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AW: Cochlea Amplifier models : a new list

Hello Matt and List,

Because of a nice one-week stay in Montreal (CAA-2007 conference) 
this reaction to your posting of Oct. 9 is very late. After having 
read the many answers to your cochlear-amplifier question, however, I 
would like to suggest to some of the contributors to look at the 
following figures in journals and books. Some of my remarks on these 
four figures are very tentative of course.

1) L. Robles and M. A. Ruggero (2001), "Mechanics of the Mammalian 
Cochlea", Physiological Review 81, 1306-1352; the upper part of Fig. 
14 shows data of Russell and Nilsen on guinea-pig BM displacement 
versus cochlear longitudinal position x_a in response to 15-kHz 
sinusoidal tones; x_a, the distance from the apex, ranges from 13.5 
to 17 mm; BM length is about 19 mm; so x_b, the distance from the 
base, ranges from about 2 to 5.5 mm. At sound pressure levels (SPL) 
of 15, 20, 25, ... , 60, 70 dB there is an active peak at about x_a = 
14.47 mm. At SPL = 55, 60, ... , 90, 100 dB there is a passive peak 
at about x_a = 15.86 mm. At SPL < 55 dB no data are shown in the 
passive-peak x_a-region. 

2) T. Y. Ren et al. (2003), "Measurement of Basilar-Membrane 
Vibration Using a Scanning Laser Interferometer", in the book 
"Biophysics of the Cochlea", A. W. Gummer, ed., World Scientific, New 
Jersey, etc., 211-219; Fig. 1C shows gerbil BM velocity versus 
distance x_b from the base in response to a sinusoidal tone of 16 kHz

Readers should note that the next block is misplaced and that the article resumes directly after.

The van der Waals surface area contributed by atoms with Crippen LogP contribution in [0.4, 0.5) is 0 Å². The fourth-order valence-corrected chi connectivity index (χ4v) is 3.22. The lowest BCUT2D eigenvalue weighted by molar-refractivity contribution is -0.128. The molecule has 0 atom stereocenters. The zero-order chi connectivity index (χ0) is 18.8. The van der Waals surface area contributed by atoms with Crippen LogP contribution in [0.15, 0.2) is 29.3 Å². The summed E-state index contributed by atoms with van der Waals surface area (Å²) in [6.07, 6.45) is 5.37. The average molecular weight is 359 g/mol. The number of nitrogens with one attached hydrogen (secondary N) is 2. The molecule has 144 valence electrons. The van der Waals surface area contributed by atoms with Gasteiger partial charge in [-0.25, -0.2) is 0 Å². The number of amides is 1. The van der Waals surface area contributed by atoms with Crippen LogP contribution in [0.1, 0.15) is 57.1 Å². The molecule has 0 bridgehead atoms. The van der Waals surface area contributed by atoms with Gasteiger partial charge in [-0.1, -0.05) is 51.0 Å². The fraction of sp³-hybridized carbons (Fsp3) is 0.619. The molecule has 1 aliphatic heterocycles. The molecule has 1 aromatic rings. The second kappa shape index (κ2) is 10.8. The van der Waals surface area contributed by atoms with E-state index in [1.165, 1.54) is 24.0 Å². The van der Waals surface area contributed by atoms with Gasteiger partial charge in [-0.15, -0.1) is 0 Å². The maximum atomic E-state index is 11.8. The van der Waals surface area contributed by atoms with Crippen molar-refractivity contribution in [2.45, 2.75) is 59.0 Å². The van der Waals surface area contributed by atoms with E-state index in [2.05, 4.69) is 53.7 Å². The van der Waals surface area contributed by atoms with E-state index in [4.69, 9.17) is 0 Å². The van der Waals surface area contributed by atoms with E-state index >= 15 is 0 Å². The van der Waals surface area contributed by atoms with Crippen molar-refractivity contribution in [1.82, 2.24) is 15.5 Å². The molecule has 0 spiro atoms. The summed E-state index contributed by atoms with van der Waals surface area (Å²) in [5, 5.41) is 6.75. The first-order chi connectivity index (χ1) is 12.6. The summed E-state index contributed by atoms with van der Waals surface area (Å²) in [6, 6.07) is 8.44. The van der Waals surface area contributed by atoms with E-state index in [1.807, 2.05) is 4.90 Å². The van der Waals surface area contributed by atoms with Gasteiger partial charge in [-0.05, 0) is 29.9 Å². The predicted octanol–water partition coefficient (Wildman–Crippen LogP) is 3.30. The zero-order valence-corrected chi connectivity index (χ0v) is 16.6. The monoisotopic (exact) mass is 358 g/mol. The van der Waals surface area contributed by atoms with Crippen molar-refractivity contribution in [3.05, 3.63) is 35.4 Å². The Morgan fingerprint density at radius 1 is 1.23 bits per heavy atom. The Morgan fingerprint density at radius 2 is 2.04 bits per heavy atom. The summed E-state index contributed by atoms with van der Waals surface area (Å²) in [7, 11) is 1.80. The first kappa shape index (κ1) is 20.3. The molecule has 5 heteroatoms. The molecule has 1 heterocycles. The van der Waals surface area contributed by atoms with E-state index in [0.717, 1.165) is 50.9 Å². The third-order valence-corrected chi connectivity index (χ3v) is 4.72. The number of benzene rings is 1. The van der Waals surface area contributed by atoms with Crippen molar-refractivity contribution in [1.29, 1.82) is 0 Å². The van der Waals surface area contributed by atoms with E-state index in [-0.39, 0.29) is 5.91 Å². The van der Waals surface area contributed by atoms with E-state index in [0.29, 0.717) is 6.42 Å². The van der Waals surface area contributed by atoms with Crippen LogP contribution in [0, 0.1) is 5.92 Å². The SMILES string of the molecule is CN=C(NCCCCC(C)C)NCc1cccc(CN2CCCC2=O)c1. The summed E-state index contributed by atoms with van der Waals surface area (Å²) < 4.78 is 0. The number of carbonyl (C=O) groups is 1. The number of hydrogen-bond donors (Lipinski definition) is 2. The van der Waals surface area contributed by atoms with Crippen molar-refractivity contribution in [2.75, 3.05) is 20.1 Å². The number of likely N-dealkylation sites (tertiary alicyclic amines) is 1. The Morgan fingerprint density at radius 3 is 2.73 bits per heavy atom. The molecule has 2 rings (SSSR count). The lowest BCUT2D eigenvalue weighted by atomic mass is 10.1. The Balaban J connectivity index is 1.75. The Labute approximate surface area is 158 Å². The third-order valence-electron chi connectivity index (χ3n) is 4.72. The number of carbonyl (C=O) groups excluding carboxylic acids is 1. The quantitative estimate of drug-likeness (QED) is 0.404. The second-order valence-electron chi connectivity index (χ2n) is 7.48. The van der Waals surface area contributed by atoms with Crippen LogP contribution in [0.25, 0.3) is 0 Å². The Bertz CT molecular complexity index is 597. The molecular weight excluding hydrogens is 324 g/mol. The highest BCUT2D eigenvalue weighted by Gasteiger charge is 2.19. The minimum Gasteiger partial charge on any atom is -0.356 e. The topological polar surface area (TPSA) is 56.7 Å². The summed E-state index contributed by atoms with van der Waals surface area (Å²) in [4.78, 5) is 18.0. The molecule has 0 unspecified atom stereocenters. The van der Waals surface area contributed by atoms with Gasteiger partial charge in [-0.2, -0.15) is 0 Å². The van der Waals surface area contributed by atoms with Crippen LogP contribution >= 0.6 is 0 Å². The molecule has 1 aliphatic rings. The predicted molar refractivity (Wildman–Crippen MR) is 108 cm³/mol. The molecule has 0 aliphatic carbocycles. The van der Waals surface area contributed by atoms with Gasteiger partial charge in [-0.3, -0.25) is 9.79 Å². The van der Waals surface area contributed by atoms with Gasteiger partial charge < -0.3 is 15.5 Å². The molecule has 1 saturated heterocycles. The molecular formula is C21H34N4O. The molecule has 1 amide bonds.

and 40 dB (SPL). There are four curves, measured at times T/8, T/4, 
3T/8, and T/2, where T = (1second) / 16000 is the wave period; x_b 
ranges from 2.1 to 3 mm; a hint of the passive peak is visible at x_b 
= 2.1 mm; the active peak is at x_b = 2.6 mm and has a full width at 
half maximum of 0.25 mm. The four curves in Fig. 1C show that there 
is a wave travelling on the BM, in the +x_b-direction (i.e., from 
base to apex), across the active-peak x_b-region. At the active-peak 
centre (x_b = 2.6 mm) the phase velocity of the travelling wave (e.
g., the speed of a wave zero) is 3.2 m/s.

3) F. Mammano and J. F. Ashmore (1993), "Reverse transduction 
measured in the isolated cochlea by laser Michelson interferometry", 
Nature, 838-841. Fig. 1b shows the motion of aluminium-coated glass 
beads placed on the BM and on the Hensen-cell region of the RL 
(reticular lamina) of post-mortem guinea-pigs in response to 4-
millisecond-long rectangular electric-current pulses. Of interest 
here are the damped oscillations at the beginning and at the end of 
these current pulses, since they allow the determination of the 
resonance frequency (i.e., the frequency that the oscillations would 
have without damping) of the resonators to which the observed spots 
belong. At the observed place, the resonance frequency of the BM-
resonator (spring = BM fibres; mass = organ of Corti) was found to be 
2.3 kHz, and that of the "Hensen-cell" resonator (spring = outer hair 
cells and maybe elastic parts of the the Deiters cells; mass = Hensen 
cells and other nearby structures) was 1.0 kHz. I suspect that this 
Hensen-cell resonator (oscillating so that the angle formed by the RL